The Latest

Bictegravir at CROI 2018: Switching Studies and Drug Resistance Analyses

Reports about bictegravir, the most recently approved integrase inhibitor, were included in an oral presentation and in several posters at CROI 2018.

By Simon Collins for HIV i-Base

Two-Drug Regimen Shines in HIV Treatment Switch Study

A regimen consisting of only two drugs, the integrase inhibitor dolutegravir (Tivicay) and the NNRTI rilpivirine (Edurant), held up well as a maintenance approach in people with HIV who switched from more complex regimens.

By Myles Helfand

What Are the Ethical and Scientific Considerations of Analytical Treatment Interruptions?

Though it may not be the riskiest aspect of HIV cure research, ATI (analytical treatment interruption) is among the more controversial topics in the field right now, noted Karine Dubé, DrPH, of the University of North Carolina at Chapel Hill, at the ...

By Olivia G. Ford

Taking Atripla Three Days a Week Maintains Undetectable HIV Viral Load, Pilot Study Finds

Taking efavirenz/tenofovir/emtricitabine (Atripla) three days a week maintained an undetectable viral load for at least 24 weeks in people who were already virally suppressed for at least two years, according to a small proof-of-concept study present...

By Warren Tong

The Most Important HIV Study at IDWeek 2015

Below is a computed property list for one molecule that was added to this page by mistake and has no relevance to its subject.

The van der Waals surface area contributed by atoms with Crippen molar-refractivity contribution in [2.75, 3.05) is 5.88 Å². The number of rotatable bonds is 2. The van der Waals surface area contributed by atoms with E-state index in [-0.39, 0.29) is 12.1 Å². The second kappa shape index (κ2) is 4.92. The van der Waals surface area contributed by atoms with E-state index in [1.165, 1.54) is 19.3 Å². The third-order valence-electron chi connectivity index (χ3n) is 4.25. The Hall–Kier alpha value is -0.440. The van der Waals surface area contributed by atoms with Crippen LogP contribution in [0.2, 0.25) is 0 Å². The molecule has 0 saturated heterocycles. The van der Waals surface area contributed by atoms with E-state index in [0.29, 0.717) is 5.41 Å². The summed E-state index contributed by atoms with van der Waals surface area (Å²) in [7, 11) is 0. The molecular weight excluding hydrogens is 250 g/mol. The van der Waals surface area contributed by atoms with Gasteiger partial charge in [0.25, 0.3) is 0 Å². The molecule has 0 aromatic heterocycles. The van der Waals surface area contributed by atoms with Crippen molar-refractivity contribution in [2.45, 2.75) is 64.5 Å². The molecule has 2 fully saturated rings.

Paul Sax, M.D., breaks down another HIV treatment switching study -- this one from IDWeek 2015 -- the results of which supported switching to elvitegravir/cobicistat/emtricitabine/tenofovir alafenamide plus darunavir (Prezista) for treatment-experien...

By Paul E. Sax, M.D. for NEJM Journal Watch

HIV Remission for More Than 12 Years After Very Early Treatment in French Teenager

An 18-year-old female has been able to maintain an undetectable viral load for more than 12 years after interrupting early antiretroviral treatment, according to a study presented at IAS 2015.

By Warren Tong

Dosing Regimen of 5 Days On and 2 Days Off Controls HIV in Young People

A study showed viral control in the great majority of youth who took their regimen for five days but then skipped two, which may offer younger patients a novel way to keep HIV under control while addressing common adherence issues.

By Project Inform

Markers of Immune Exhaustion Predict Post-Treatment Control in HIV Patients

Biomarkers of immune exhaustion were associated with how long a patient was able to control HIV after treatment was interrupted, according to a study presented at CROI 2015.

By Warren Tong

Viral Rebound Is Significantly Delayed Among Some Who Interrupt HIV Treatment

Is taking a month or two off from antiretroviral therapy truly such a bad thing? If new research presented at IDWeek 2014 is any indication, the argument for or against HIV treatment interruptions may be more nuanced than we thought.

By Myles Helfand

TILT: A Look at the Role of Interleukin-2 in Treatment Interruption Leans Toward the Negative

Most antiretroviral treatment guidelines utilize a CD4+ cell count threshold for the initiation of therapy. Interventions that increase CD4+ cell counts may not only be clinically beneficial, they may also be able to prolong the time off of antiretro...

By Keith Henry, M.D.